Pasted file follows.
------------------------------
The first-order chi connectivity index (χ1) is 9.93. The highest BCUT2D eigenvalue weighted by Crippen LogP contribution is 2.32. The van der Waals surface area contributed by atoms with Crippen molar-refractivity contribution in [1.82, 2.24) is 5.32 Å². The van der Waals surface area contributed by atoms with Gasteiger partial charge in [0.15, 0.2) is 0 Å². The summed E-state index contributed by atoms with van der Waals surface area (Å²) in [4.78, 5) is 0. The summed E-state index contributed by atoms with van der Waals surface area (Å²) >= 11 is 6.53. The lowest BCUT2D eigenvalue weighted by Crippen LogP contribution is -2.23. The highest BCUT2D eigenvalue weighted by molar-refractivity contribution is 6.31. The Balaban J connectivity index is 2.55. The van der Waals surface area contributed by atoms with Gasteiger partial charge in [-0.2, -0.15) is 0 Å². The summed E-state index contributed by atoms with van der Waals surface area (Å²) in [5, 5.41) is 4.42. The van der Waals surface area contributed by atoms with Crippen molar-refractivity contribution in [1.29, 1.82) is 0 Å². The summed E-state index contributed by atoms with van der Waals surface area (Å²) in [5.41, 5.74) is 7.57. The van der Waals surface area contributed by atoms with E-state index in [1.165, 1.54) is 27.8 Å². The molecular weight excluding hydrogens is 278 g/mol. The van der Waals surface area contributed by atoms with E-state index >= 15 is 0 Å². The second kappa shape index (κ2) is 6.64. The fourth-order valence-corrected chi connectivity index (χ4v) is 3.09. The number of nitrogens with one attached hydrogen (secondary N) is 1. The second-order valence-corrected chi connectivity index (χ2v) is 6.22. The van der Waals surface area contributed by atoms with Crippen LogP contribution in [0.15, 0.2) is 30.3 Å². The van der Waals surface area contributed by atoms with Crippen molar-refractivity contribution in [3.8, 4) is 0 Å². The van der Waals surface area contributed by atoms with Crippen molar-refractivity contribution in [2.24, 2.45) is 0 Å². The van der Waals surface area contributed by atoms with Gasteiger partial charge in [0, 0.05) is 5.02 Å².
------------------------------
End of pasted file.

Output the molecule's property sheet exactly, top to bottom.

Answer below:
The first-order chi connectivity index (χ1) is 9.93. The highest BCUT2D eigenvalue weighted by Crippen LogP contribution is 2.32. The van der Waals surface area contributed by atoms with Crippen molar-refractivity contribution in [1.82, 2.24) is 5.32 Å². The van der Waals surface area contributed by atoms with Gasteiger partial charge in [0.15, 0.2) is 0 Å². The summed E-state index contributed by atoms with van der Waals surface area (Å²) in [4.78, 5) is 0. The summed E-state index contributed by atoms with van der Waals surface area (Å²) >= 11 is 6.53. The lowest BCUT2D eigenvalue weighted by Crippen LogP contribution is -2.23. The highest BCUT2D eigenvalue weighted by molar-refractivity contribution is 6.31. The Balaban J connectivity index is 2.55. The van der Waals surface area contributed by atoms with Gasteiger partial charge in [-0.2, -0.15) is 0 Å². The summed E-state index contributed by atoms with van der Waals surface area (Å²) in [5, 5.41) is 4.42. The van der Waals surface area contributed by atoms with Crippen molar-refractivity contribution in [1.29, 1.82) is 0 Å². The summed E-state index contributed by atoms with van der Waals surface area (Å²) in [5.41, 5.74) is 7.57. The van der Waals surface area contributed by atoms with E-state index in [1.165, 1.54) is 27.8 Å². The molecular weight excluding hydrogens is 278 g/mol. The van der Waals surface area contributed by atoms with E-state index >= 15 is 0 Å². The second kappa shape index (κ2) is 6.64. The fourth-order valence-corrected chi connectivity index (χ4v) is 3.09. The number of nitrogens with one attached hydrogen (secondary N) is 1. The second-order valence-corrected chi connectivity index (χ2v) is 6.22. The van der Waals surface area contributed by atoms with Crippen LogP contribution in [0.15, 0.2) is 30.3 Å². The van der Waals surface area contributed by atoms with Crippen molar-refractivity contribution in [3.8, 4) is 0 Å². The van der Waals surface area contributed by atoms with Crippen molar-refractivity contribution in [2.24, 2.45) is 0 Å². The van der Waals surface area contributed by atoms with Gasteiger partial charge in [0, 0.05) is 5.02 Å².